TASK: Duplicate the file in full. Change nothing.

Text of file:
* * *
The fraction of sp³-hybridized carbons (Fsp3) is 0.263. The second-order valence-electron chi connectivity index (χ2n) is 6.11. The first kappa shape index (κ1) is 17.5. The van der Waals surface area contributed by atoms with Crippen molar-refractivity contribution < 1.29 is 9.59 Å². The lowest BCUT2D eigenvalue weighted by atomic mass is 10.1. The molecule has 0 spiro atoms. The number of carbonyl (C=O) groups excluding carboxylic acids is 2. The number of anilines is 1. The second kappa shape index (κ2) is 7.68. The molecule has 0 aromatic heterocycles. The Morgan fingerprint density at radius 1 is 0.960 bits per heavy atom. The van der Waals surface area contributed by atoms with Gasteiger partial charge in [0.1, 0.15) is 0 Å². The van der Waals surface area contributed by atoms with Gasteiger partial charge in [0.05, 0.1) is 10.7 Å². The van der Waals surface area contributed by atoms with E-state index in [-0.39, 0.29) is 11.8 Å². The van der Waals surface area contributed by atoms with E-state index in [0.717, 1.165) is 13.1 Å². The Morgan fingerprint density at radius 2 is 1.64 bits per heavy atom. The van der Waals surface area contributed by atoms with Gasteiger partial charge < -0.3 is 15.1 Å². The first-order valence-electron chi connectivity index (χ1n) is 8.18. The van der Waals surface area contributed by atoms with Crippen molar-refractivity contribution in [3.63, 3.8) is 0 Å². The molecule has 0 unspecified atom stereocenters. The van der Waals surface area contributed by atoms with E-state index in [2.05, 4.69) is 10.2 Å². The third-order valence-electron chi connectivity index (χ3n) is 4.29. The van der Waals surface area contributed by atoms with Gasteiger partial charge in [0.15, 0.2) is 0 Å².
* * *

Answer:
The fraction of sp³-hybridized carbons (Fsp3) is 0.263. The second-order valence-electron chi connectivity index (χ2n) is 6.11. The first kappa shape index (κ1) is 17.5. The van der Waals surface area contributed by atoms with Crippen molar-refractivity contribution < 1.29 is 9.59 Å². The lowest BCUT2D eigenvalue weighted by atomic mass is 10.1. The molecule has 0 spiro atoms. The number of carbonyl (C=O) groups excluding carboxylic acids is 2. The number of anilines is 1. The second kappa shape index (κ2) is 7.68. The molecule has 0 aromatic heterocycles. The Morgan fingerprint density at radius 1 is 0.960 bits per heavy atom. The van der Waals surface area contributed by atoms with Gasteiger partial charge in [0.1, 0.15) is 0 Å². The van der Waals surface area contributed by atoms with Gasteiger partial charge in [0.05, 0.1) is 10.7 Å². The van der Waals surface area contributed by atoms with E-state index in [-0.39, 0.29) is 11.8 Å². The van der Waals surface area contributed by atoms with E-state index in [0.717, 1.165) is 13.1 Å². The Morgan fingerprint density at radius 2 is 1.64 bits per heavy atom. The van der Waals surface area contributed by atoms with Gasteiger partial charge < -0.3 is 15.1 Å². The first-order valence-electron chi connectivity index (χ1n) is 8.18. The van der Waals surface area contributed by atoms with Crippen molar-refractivity contribution in [3.63, 3.8) is 0 Å². The molecule has 0 unspecified atom stereocenters. The van der Waals surface area contributed by atoms with E-state index in [2.05, 4.69) is 10.2 Å². The third-order valence-electron chi connectivity index (χ3n) is 4.29. The van der Waals surface area contributed by atoms with Gasteiger partial charge in [0.15, 0.2) is 0 Å².